In 1995, Walmart, the American retail giant, stepped into Brazil. It was a journey full of highs and lows, and it is somehow a cautionary tale for brands entering an emerging market like Brazil.
The first phase for Walmart was to slowly open new stores across the country. But when Brazil’s economic boom started in the early noughties, the retailer embarked on a spending spree, acquiring local supermarket chains and expanding beyond Sao Paulo and Rio de Janeiro.
Walmart’s first mistake was to focus too much on store expansion rather than the Brazilian consumer.
Their “Everyday Low Prices” strategy, a big win in the United States, didn’t really click with Brazilian shoppers who love a good promotion. Plus, Walmart’s huge hypermarkets, often on city outskirts, didn’t fit with the growing trend for handy local markets.
On top of that, the grocery retail sector in Brazil is extremely competitive and fragmented, with other well-known international companies, such as Carrefour, and Brazilian companies like GPA, holding a considerable percentage of the supermarket/hypermarket sector.
The Comeback Attempt: Walmart’s Strategic Shift (2014 – 2019)
The economic crisis in 2015 and 2016 made things even harder for Walmart, with profits going down and margins getting tighter as Brazilian attitudes to shopping started to change.
In the mid to late 2010’s, a new trend of grocery shopping emerged in the country: Brazilians started to flock to Cash and Carry stores. Originally these types of stores would serve only small and medium foodservice businesses, but now Brazilian families were shopping there too.
Cash-and-carry stores, or “Atacarejos”, as they are known in Brazil, usually charge two prices for the same product: cheaper for those who want volume (wholesale) and more expensive for those who buy less (retail). And the savings are very attractive for Brazilian families that are on average larger.
Seeing the success of this new trend, supermarket chains started to invest in cash-and-carry chains: Carrefour bought the chain Atacadão and Walmart acquired Maxxi.
Walmart Rebrands To BIG (2019 – 2021)
In 2018, Walmart tried to turn things around. They did a major rebranding and sold part of the company to a private equity firm called Advent International, but kept a 20% stake. They swapped the Walmart name for Grupo BIG, hoping to reconnect with shoppers who liked local brands like BIG (hypermarket format) and BIG Bompreço (smaller grocery stores).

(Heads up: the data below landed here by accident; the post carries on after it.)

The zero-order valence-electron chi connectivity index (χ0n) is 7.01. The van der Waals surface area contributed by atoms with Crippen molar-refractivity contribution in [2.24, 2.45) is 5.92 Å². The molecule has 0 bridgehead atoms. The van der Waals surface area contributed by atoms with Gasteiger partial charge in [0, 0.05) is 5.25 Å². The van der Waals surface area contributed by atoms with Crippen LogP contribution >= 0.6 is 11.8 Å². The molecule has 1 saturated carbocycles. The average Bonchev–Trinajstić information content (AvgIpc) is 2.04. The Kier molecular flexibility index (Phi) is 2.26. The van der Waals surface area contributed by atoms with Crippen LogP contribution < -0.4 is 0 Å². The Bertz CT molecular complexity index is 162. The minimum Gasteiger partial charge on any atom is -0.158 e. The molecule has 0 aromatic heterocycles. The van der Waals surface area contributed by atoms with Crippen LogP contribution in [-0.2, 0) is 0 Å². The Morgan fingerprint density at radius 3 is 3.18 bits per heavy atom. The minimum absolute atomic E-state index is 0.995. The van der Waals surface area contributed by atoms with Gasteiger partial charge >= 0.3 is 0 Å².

In a surprising move, Walmart stopped selling online in Brazil in May 2019, choosing to focus on their physical stores and Cash and Carry Maxxi stores.
The rebranding also meant a lot of changes for their physical stores. About 100 stores that used to be Walmart were renamed to BIG and BIG Bompreço. Plus, 27 Walmart stores were switched to the Maxxi and Sam’s Club, focusing on the cash-and-carry retail model.
By June 2020, the Walmart name was completely gone from Brazilian supermarkets. The company, now known as Grupo BIG, announced plans to open ten new Sam’s Club stores by August 2020 and invest 1.2 billion reais in its stores over the next 18 months.
Carrefour’s Strategic Acquisition: The Buy-Out of Grupo BIG
In 2021, Carrefour Brasil bought Grupo BIG, helping Carrefour grow especially in the South and Northeast of Brazil. The Maxxi stores were switched to Atacadão, and the BIG and BIG Bompreço stores were rebranded to either Atacadão or Carrefour hypermarkets.
Grupo BIG currently has 41,000 employees and it’s present in 19 Brazilian states, and registered R$ 24.9 billion (around USD $ 4.5 billion) in gross sales in 2020. The merger with Carrefour will create a group with gross sales of around R$ 100 billion (USD $ 20 billion) and approximately 137,000 employees, consolidating Carrefour’s top position in grocery retail in Brazil.
“Our group has gone on the offensive,” announced the company’s global CEO, Alexandre Bompard, highlighting that the operation is part of the group’s international growth strategy, based on “consolidating presence in key markets”, like Brazil, where Carrefour has been present since 1975.
“We have increased our leadership in the grocery retail sector t in this country, which has immense development prospects,” said Bompard.
In a recent interview, Caio Megale, CEO of Carrefour Brasil said: “This acquisition is a major milestone for Carrefour in Brazil. It will allow us to strengthen our position as the leading retailer in the country and better serve our customers.”
To wrap it up, Walmart’s journey in Brazil has been a wild ride, from fast expansion, major changes to eventually disappearing from Brazil. The company’s experience is a great lesson for international retailers trying to make it in the complex and ever-changing Brazilian grocery sector.
Main photo: Brazilian Supermarket, via wikimedia commons